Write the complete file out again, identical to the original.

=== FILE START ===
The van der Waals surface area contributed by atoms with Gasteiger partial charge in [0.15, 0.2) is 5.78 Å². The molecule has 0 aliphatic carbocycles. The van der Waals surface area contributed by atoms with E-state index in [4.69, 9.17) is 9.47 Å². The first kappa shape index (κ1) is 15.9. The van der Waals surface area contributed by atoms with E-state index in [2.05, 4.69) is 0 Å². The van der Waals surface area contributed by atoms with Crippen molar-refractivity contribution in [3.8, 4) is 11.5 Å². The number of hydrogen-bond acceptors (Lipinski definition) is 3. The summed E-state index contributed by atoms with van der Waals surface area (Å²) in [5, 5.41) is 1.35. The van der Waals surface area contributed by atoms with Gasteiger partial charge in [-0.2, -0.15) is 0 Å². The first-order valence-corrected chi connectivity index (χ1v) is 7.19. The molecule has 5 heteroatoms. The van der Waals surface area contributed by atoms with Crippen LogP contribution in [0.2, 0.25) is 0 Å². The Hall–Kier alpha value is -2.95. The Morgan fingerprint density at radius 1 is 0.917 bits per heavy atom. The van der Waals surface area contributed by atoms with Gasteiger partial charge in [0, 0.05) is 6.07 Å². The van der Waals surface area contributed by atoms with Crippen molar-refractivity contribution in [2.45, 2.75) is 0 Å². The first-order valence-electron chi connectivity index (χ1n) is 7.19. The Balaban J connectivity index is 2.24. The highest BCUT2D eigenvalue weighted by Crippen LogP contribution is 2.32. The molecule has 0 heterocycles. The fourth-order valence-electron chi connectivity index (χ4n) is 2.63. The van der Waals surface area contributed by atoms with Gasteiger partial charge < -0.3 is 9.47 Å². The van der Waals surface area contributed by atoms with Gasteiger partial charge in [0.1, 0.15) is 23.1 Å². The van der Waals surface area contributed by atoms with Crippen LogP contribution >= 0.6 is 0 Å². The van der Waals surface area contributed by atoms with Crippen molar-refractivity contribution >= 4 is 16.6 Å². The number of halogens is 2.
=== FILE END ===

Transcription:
The van der Waals surface area contributed by atoms with Gasteiger partial charge in [0.15, 0.2) is 5.78 Å². The molecule has 0 aliphatic carbocycles. The van der Waals surface area contributed by atoms with E-state index in [4.69, 9.17) is 9.47 Å². The first kappa shape index (κ1) is 15.9. The van der Waals surface area contributed by atoms with E-state index in [2.05, 4.69) is 0 Å². The van der Waals surface area contributed by atoms with Crippen molar-refractivity contribution in [3.8, 4) is 11.5 Å². The number of hydrogen-bond acceptors (Lipinski definition) is 3. The summed E-state index contributed by atoms with van der Waals surface area (Å²) in [5, 5.41) is 1.35. The van der Waals surface area contributed by atoms with Gasteiger partial charge in [-0.2, -0.15) is 0 Å². The first-order valence-corrected chi connectivity index (χ1v) is 7.19. The molecule has 5 heteroatoms. The van der Waals surface area contributed by atoms with Crippen LogP contribution in [0.2, 0.25) is 0 Å². The Hall–Kier alpha value is -2.95. The Morgan fingerprint density at radius 1 is 0.917 bits per heavy atom. The van der Waals surface area contributed by atoms with Gasteiger partial charge in [0, 0.05) is 6.07 Å². The van der Waals surface area contributed by atoms with Crippen molar-refractivity contribution in [2.45, 2.75) is 0 Å². The first-order valence-electron chi connectivity index (χ1n) is 7.19. The Balaban J connectivity index is 2.24. The highest BCUT2D eigenvalue weighted by Crippen LogP contribution is 2.32. The molecule has 0 heterocycles. The fourth-order valence-electron chi connectivity index (χ4n) is 2.63. The van der Waals surface area contributed by atoms with Gasteiger partial charge < -0.3 is 9.47 Å². The van der Waals surface area contributed by atoms with Gasteiger partial charge in [0.1, 0.15) is 23.1 Å². The van der Waals surface area contributed by atoms with Crippen LogP contribution >= 0.6 is 0 Å². The van der Waals surface area contributed by atoms with Crippen molar-refractivity contribution >= 4 is 16.6 Å². The number of halogens is 2.